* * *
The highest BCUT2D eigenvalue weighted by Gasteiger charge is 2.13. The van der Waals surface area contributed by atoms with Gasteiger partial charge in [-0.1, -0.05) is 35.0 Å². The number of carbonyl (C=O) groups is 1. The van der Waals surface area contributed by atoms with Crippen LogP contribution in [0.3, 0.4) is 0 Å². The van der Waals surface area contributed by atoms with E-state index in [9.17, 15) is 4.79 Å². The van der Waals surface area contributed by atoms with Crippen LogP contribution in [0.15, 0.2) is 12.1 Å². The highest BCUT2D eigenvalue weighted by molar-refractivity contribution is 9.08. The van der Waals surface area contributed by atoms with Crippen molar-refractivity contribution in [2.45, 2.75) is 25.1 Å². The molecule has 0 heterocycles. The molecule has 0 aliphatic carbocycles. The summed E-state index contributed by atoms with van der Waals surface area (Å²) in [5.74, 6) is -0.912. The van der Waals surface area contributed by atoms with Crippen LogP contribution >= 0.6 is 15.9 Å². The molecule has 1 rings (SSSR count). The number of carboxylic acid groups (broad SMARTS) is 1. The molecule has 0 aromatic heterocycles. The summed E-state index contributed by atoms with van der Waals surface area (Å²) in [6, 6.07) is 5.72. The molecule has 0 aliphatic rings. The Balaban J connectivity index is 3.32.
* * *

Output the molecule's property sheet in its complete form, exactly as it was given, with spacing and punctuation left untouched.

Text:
The highest BCUT2D eigenvalue weighted by Gasteiger charge is 2.13. The van der Waals surface area contributed by atoms with Gasteiger partial charge in [-0.1, -0.05) is 35.0 Å². The number of carbonyl (C=O) groups is 1. The van der Waals surface area contributed by atoms with Crippen LogP contribution in [0.3, 0.4) is 0 Å². The van der Waals surface area contributed by atoms with E-state index in [9.17, 15) is 4.79 Å². The van der Waals surface area contributed by atoms with Crippen LogP contribution in [0.15, 0.2) is 12.1 Å². The highest BCUT2D eigenvalue weighted by molar-refractivity contribution is 9.08. The van der Waals surface area contributed by atoms with Crippen molar-refractivity contribution in [2.45, 2.75) is 25.1 Å². The molecule has 0 heterocycles. The molecule has 0 aliphatic carbocycles. The summed E-state index contributed by atoms with van der Waals surface area (Å²) in [5.74, 6) is -0.912. The van der Waals surface area contributed by atoms with Crippen LogP contribution >= 0.6 is 15.9 Å². The molecule has 1 rings (SSSR count). The number of carboxylic acid groups (broad SMARTS) is 1. The molecule has 0 aromatic heterocycles. The summed E-state index contributed by atoms with van der Waals surface area (Å²) in [6, 6.07) is 5.72. The molecule has 0 aliphatic rings. The Balaban J connectivity index is 3.32.